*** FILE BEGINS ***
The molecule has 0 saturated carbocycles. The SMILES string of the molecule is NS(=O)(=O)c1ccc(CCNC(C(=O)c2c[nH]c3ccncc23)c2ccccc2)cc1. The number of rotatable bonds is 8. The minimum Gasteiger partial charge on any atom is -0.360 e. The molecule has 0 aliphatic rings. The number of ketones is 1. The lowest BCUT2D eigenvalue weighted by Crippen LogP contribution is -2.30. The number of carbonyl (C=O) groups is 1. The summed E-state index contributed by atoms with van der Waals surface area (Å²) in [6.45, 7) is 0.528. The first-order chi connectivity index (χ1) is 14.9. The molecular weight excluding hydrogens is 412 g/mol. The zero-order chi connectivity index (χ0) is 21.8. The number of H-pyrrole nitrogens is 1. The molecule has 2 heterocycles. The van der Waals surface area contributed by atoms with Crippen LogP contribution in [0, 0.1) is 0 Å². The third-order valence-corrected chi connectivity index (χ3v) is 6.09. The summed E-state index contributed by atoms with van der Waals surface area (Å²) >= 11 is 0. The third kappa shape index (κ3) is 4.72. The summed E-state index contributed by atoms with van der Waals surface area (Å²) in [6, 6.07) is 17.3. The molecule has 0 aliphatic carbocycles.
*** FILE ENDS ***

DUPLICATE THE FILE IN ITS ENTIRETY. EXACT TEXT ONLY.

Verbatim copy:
The molecule has 0 saturated carbocycles. The SMILES string of the molecule is NS(=O)(=O)c1ccc(CCNC(C(=O)c2c[nH]c3ccncc23)c2ccccc2)cc1. The number of rotatable bonds is 8. The minimum Gasteiger partial charge on any atom is -0.360 e. The molecule has 0 aliphatic rings. The number of ketones is 1. The lowest BCUT2D eigenvalue weighted by Crippen LogP contribution is -2.30. The number of carbonyl (C=O) groups is 1. The summed E-state index contributed by atoms with van der Waals surface area (Å²) in [6.45, 7) is 0.528. The first-order chi connectivity index (χ1) is 14.9. The molecular weight excluding hydrogens is 412 g/mol. The zero-order chi connectivity index (χ0) is 21.8. The number of H-pyrrole nitrogens is 1. The molecule has 2 heterocycles. The van der Waals surface area contributed by atoms with Crippen LogP contribution in [0, 0.1) is 0 Å². The third-order valence-corrected chi connectivity index (χ3v) is 6.09. The summed E-state index contributed by atoms with van der Waals surface area (Å²) >= 11 is 0. The third kappa shape index (κ3) is 4.72. The summed E-state index contributed by atoms with van der Waals surface area (Å²) in [6, 6.07) is 17.3. The molecule has 0 aliphatic carbocycles.